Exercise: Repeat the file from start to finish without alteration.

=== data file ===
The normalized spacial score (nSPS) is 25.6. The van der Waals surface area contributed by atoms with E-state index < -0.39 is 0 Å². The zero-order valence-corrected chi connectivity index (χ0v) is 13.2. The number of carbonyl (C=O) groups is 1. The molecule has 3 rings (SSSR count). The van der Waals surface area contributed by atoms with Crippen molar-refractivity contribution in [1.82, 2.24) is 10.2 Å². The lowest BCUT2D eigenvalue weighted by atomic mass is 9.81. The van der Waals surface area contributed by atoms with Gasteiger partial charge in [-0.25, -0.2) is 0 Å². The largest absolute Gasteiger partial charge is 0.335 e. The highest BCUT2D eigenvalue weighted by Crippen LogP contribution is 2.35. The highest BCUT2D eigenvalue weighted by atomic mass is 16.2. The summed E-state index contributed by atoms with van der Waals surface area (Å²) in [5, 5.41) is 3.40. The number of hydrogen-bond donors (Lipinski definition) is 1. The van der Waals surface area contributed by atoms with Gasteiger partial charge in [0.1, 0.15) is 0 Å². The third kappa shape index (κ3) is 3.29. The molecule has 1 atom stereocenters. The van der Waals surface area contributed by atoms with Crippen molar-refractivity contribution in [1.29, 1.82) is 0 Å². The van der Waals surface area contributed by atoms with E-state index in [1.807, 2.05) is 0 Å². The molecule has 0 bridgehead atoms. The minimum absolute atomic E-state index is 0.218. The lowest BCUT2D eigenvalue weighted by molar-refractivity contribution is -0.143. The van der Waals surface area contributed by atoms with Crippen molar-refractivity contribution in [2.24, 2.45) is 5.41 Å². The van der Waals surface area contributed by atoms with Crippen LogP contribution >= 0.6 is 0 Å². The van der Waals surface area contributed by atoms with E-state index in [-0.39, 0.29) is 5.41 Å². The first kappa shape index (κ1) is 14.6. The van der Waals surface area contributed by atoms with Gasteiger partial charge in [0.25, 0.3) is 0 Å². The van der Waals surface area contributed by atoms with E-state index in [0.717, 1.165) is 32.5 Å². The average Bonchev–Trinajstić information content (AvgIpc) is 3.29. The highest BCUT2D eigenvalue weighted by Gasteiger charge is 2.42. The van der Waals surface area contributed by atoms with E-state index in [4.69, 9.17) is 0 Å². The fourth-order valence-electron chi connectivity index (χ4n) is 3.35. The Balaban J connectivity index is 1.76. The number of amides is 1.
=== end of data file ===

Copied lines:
The normalized spacial score (nSPS) is 25.6. The van der Waals surface area contributed by atoms with E-state index < -0.39 is 0 Å². The zero-order valence-corrected chi connectivity index (χ0v) is 13.2. The number of carbonyl (C=O) groups is 1. The molecule has 3 rings (SSSR count). The van der Waals surface area contributed by atoms with Crippen molar-refractivity contribution in [1.82, 2.24) is 10.2 Å². The lowest BCUT2D eigenvalue weighted by atomic mass is 9.81. The van der Waals surface area contributed by atoms with Gasteiger partial charge in [-0.25, -0.2) is 0 Å². The largest absolute Gasteiger partial charge is 0.335 e. The highest BCUT2D eigenvalue weighted by Crippen LogP contribution is 2.35. The highest BCUT2D eigenvalue weighted by atomic mass is 16.2. The summed E-state index contributed by atoms with van der Waals surface area (Å²) in [5, 5.41) is 3.40. The number of hydrogen-bond donors (Lipinski definition) is 1. The van der Waals surface area contributed by atoms with Gasteiger partial charge in [0.1, 0.15) is 0 Å². The third kappa shape index (κ3) is 3.29. The molecule has 1 atom stereocenters. The van der Waals surface area contributed by atoms with Crippen molar-refractivity contribution in [1.29, 1.82) is 0 Å². The van der Waals surface area contributed by atoms with E-state index in [1.807, 2.05) is 0 Å². The molecule has 0 bridgehead atoms. The minimum absolute atomic E-state index is 0.218. The lowest BCUT2D eigenvalue weighted by molar-refractivity contribution is -0.143. The van der Waals surface area contributed by atoms with Crippen molar-refractivity contribution in [2.24, 2.45) is 5.41 Å². The van der Waals surface area contributed by atoms with Crippen LogP contribution >= 0.6 is 0 Å². The van der Waals surface area contributed by atoms with E-state index in [-0.39, 0.29) is 5.41 Å². The first kappa shape index (κ1) is 14.6. The van der Waals surface area contributed by atoms with Gasteiger partial charge in [0.25, 0.3) is 0 Å². The van der Waals surface area contributed by atoms with E-state index in [0.717, 1.165) is 32.5 Å². The average Bonchev–Trinajstić information content (AvgIpc) is 3.29. The highest BCUT2D eigenvalue weighted by Gasteiger charge is 2.42. The van der Waals surface area contributed by atoms with E-state index in [4.69, 9.17) is 0 Å². The fourth-order valence-electron chi connectivity index (χ4n) is 3.35. The Balaban J connectivity index is 1.76. The number of amides is 1.